I’d known about this classic for years, but had somehow never got round to reading it. Francis Kilvert was a country curate, and later vicar, who began keeping a diary in 1870, which he maintained until shortly before his tragically premature death nine years later. During this time, Kilvert moved between various parishes, but the majority of the time covered by the diary was spent in his beloved Welsh village of Clyro near Hay-on-Wye on the other side of the Welsh-English border.
I thought the diary took a little while to get going, but once Kilvert hits his stride, this book is an absolute joy. It’s packed full of observations about local characters and customs, with occasional references to national and international events. There is also plenty of gentle humour contained in its pages, and reminiscences from older generations.
Passages I particularly enjoyed included: memories of encounters with William Wordsworth; Kilvert receiving one of the newfangled post cards; a woman in labour being made to move to a different room in the house so that her child would be born on the English side of the border; a funeral where the lead-lined coffin proved difficult to lift; an accidental visit to a pornographer; some scathing comments on bagpipes; a parishioner wishing the vicar good health when receiving the communion wine; a visit to an aunt in a private lunatic asylum; and an unexplained ‘splendid romp with Polly Taverner’.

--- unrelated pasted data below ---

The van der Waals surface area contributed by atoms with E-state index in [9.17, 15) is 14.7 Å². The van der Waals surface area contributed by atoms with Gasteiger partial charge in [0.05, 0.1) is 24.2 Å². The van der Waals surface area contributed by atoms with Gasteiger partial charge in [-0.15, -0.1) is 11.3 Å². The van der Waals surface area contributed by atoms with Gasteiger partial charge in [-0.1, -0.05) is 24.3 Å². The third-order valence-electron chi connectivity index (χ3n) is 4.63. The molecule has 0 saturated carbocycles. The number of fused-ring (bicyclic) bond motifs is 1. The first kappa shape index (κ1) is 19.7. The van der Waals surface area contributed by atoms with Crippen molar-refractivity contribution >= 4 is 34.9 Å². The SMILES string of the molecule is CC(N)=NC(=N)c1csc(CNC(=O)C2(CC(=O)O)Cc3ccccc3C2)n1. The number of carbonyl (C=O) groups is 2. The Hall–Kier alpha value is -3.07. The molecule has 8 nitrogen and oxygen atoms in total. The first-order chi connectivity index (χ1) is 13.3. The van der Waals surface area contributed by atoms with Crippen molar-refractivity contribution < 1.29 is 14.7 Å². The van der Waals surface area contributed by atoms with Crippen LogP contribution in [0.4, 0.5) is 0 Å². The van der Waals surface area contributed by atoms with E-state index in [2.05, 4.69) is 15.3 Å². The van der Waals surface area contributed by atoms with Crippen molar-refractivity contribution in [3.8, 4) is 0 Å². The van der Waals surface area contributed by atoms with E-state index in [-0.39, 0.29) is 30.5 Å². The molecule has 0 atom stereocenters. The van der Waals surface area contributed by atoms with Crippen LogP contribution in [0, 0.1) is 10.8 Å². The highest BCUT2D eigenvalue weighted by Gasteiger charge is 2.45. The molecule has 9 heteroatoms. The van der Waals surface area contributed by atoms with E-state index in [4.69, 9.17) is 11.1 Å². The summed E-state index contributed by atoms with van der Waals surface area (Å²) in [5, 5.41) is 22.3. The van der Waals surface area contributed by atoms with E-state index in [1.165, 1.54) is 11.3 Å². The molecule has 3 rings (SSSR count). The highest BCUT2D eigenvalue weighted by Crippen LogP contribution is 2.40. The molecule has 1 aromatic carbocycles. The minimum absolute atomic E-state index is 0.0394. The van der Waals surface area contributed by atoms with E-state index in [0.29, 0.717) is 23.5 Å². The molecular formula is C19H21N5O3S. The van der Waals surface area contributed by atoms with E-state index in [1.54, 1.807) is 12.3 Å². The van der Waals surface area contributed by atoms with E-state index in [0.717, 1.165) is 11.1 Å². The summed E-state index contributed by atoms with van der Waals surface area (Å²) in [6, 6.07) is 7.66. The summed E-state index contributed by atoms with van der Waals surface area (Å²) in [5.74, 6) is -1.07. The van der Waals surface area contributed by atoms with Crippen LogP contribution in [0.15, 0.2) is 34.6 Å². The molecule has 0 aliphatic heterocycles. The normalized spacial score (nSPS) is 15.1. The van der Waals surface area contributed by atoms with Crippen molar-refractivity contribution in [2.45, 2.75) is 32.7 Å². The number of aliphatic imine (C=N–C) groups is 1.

“Why do I keep this voluminous journal?” wonders Kilvert in a rare moment of self-reflection. “I can hardly tell. Partly because life appears to me such a curious and wonderful thing that it almost seems a pity that even such a humble and uneventful life as mine should pass altogether away without some such record as this, and partly too because I think the record may amuse and interest some who come after me.”
Amuse and interest it certainly does.
On a less happy note, several passages in the diary make uncomfortable reading for people with modern sensibilities. Kilvert certainly had what we would nowadays consider an unhealthy preoccupation with young girls, and seems to have been titillated by the idea of flagellation. It seems clear from the diary that nothing untoward ever happened, but his evident enthusiasm for these taboo subjects is disquieting.
Other than that, Kilvert’s Diary is an absolute joy to read. Highly recommended.
“…wonderfully droll, witty and entertaining… At their best Carter’s moorland walks and his meandering intellectual talk are part of a single, deeply coherent enterprise: a restless inquiry into the meaning of place and the nature of self.”
—Mark Cocker, author and naturalist
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